Mali

Building a Better Growth Foundation with a Focus on Education, Energy and Agriculture

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Overview
As Mali is one of the poorest countries in the world; IDA is supporting Mali in addressing its economic foundations in education, agriculture, and energy. Thanks to IDA and other donor support, Mali’s gross primary school enrollment rate is 76% in 2009 , from 60.9% in 2001, with significant improvement in school achievement. More than 650,000 people and 803 public institutions, including 172 schools and 139 health centers, have been connected to the electrical grid in rural areas. Through increased access to financing for farmers and other private operators in the agricultural sector, and the rehabilitation of 1101 km of rural roads, agricultural production in the supported areas has increased by 71% in 2009.

Challenge
Mali is a vast landlocked country with a relatively limited natural resource and human capital base, and a highly dispersed population. It is located in the heart of Sahel, a region threatened by drought and desertification. The vast majority of the people are directly dependent on their environment for their livelihoods through herding, farming or fishing. It is the largest of the Economic Community of West African States (ECOWAS) countries by land area, with a population of approximately 14 million.

Approach
Equitable access to quality education is at the center of IDA support to Mali. The education system has benefited from the favorable macroeconomic context, which has translated into increased resources. As a proportion of the total recurrent budget, education has climbed to almost 30% in 2008 from 23.7% in 2004. IDA has an ongoing investment lending operation to support the implementation of reforms in the Education Sector (closing end of December 2010).

The Household Energy and Universal Access Project ($70.65million) is designed to help Mali develop (i) a multi-layered approach to rural energy and (ii) a community-based woodland management to ensure sustainable wood fuel supply and fuel substitution initiatives. It will also create the “Agence Malienne pour le Développement de l’Energie Domestique et pour l’Electrification Rurale”. This specialized agency, with staff fully funded by the government, serves as the one-stop agency on household energy and rural electrification in the country. The project also contributed to set up a Rural Electrification Fund to finance start-up capital costs of rural electrification sub-projects. This new institutional and financial environment enabled local private operators to become the driving force of this project, by providing an average matching co-financing of 25 percent of rural electrification sub-projects.

Results
IDA is helping Mali increase access to basic energy services to help achieve economic growth and poverty reduction by:

Encouraging local private sector participation. About 80 sub-projects managed by 46 operators are financed by the project. As of May 2010, 43,311 off-grid connections in households and for public lighting have been made to provide electricity access to about 650,000 people. In addition, through the project, about 803 public institutions including 172 schools and 139 health centers have also been provided with access to off-grid electricity.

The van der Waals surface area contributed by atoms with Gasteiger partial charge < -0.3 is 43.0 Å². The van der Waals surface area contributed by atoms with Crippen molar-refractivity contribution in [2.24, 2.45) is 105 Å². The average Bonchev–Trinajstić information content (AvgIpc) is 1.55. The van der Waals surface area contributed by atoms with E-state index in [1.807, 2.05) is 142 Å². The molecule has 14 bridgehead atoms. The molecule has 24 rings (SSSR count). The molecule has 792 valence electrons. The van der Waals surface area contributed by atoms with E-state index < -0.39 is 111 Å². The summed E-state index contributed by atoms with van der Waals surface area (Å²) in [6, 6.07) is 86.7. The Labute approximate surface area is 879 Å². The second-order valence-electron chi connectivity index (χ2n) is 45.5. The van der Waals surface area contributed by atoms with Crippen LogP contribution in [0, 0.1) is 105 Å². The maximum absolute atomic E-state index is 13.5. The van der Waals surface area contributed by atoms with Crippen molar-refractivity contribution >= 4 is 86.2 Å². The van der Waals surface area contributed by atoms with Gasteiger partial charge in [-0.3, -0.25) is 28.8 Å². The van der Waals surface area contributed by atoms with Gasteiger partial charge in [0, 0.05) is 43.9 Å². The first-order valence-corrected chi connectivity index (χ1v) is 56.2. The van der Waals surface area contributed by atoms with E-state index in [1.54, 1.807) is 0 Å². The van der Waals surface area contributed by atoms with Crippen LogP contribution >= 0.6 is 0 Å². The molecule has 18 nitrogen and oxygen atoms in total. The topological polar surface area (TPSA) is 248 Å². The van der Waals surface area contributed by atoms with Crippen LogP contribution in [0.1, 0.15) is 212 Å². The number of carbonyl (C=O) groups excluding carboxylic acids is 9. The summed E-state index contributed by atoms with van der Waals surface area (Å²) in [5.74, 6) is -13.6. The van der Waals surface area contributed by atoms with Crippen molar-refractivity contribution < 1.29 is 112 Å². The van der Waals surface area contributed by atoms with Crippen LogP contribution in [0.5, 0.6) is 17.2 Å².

Empowering women. Women’s associations based on training received in basic accounting in local languages provided by NGOs financed through the project, are playing an important role in remote communities as energy services providers through a multifunctional platform, which is a diesel-run engine mounted on a chassis to which a variety of processing equipment can be attached, including cereal mill, husker, battery charger, and joinery and carpentry equipment. This equipment also contributes to reduce the time and efforts required to process food and therefore allow farmers—particularly women, to sell higher-value products and go to market more frequently. To date, multifunctional platforms have been installed in 64 rural communities, providing 7, 200 connections.

Introducing renewable energy technologies into Mali’s rural energy mix. Over a period of six years, more than 7,926 solar home systems and more than 500 solar photovoltaic systems were installed countrywide.

Promoting sustainable wood fuel management and fuel substitution. In order to contribute to a sustainable supply of wood fuel, predominantly used for cooking and heating, the project (in partnership with the National Directorate of Nature Conservation) has placed about 874,000 hectares under community management. NGOs and local private operators have disseminated about 748,500 improved wood and charcoal stoves and about 51, 385 Liquefied Petroleum Gas (LPG) stoves. The growing use of improved stoves is expected to help reduce indoor air pollution which is one of the main environmental health risk factors that women and children are exposed to. Indoor air pollution is associated with acute respiratory diseases, conjunctivitis, and low birth weight.

Toward the Future
Uncertainty as to the speed and strength of the global recovery remains high. While cautious optimism returned during the third quarter of 2009 with the resumption of growth (notably in the US), the speed of recovery varies, unemployment remains high and downside risks stemming from fiscal fragilities have come to the fore. Weak labor markets, particularly in Europe, could result in a continued decrease of remittances. A reversal in terms of trade could affect Mali’s macroeconomic outlook. A key concern is that room for policy maneuvers in many advanced economies has either been exhausted or become much more limited, given high debt levels and strained fiscal balance sheets. These uncertainties are compounded by Mali’s vulnerability to poor weather conditions and other natural disasters and the anticipated decline of Mali’s existing gold production.